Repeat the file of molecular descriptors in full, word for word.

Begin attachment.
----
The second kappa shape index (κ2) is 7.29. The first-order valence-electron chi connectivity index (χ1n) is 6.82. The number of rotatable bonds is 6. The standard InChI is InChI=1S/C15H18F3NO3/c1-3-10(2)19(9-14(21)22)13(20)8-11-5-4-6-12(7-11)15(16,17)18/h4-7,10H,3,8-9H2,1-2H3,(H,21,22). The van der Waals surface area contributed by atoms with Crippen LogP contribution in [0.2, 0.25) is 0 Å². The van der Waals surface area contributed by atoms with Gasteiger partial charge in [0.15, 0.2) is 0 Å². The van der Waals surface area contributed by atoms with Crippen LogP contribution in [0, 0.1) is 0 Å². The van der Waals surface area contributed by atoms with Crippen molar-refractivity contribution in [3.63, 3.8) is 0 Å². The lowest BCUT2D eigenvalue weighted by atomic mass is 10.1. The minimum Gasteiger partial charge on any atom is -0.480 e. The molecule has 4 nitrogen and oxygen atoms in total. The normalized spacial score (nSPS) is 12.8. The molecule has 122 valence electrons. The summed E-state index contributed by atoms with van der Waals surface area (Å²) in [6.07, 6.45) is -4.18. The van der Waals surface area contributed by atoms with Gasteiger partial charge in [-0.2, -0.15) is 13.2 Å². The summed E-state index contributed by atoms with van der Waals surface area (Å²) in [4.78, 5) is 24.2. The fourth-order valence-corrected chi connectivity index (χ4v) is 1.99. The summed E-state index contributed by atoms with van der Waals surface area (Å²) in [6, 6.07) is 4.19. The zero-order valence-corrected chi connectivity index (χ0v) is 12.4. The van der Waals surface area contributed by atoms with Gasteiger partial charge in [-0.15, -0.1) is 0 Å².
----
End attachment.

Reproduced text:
The second kappa shape index (κ2) is 7.29. The first-order valence-electron chi connectivity index (χ1n) is 6.82. The number of rotatable bonds is 6. The standard InChI is InChI=1S/C15H18F3NO3/c1-3-10(2)19(9-14(21)22)13(20)8-11-5-4-6-12(7-11)15(16,17)18/h4-7,10H,3,8-9H2,1-2H3,(H,21,22). The van der Waals surface area contributed by atoms with Crippen LogP contribution in [0.2, 0.25) is 0 Å². The van der Waals surface area contributed by atoms with Gasteiger partial charge in [0.15, 0.2) is 0 Å². The van der Waals surface area contributed by atoms with Crippen LogP contribution in [0, 0.1) is 0 Å². The van der Waals surface area contributed by atoms with Crippen molar-refractivity contribution in [3.63, 3.8) is 0 Å². The lowest BCUT2D eigenvalue weighted by atomic mass is 10.1. The minimum Gasteiger partial charge on any atom is -0.480 e. The molecule has 4 nitrogen and oxygen atoms in total. The normalized spacial score (nSPS) is 12.8. The molecule has 122 valence electrons. The summed E-state index contributed by atoms with van der Waals surface area (Å²) in [6.07, 6.45) is -4.18. The van der Waals surface area contributed by atoms with Gasteiger partial charge in [-0.2, -0.15) is 13.2 Å². The summed E-state index contributed by atoms with van der Waals surface area (Å²) in [4.78, 5) is 24.2. The fourth-order valence-corrected chi connectivity index (χ4v) is 1.99. The summed E-state index contributed by atoms with van der Waals surface area (Å²) in [6, 6.07) is 4.19. The zero-order valence-corrected chi connectivity index (χ0v) is 12.4. The van der Waals surface area contributed by atoms with Gasteiger partial charge in [-0.15, -0.1) is 0 Å².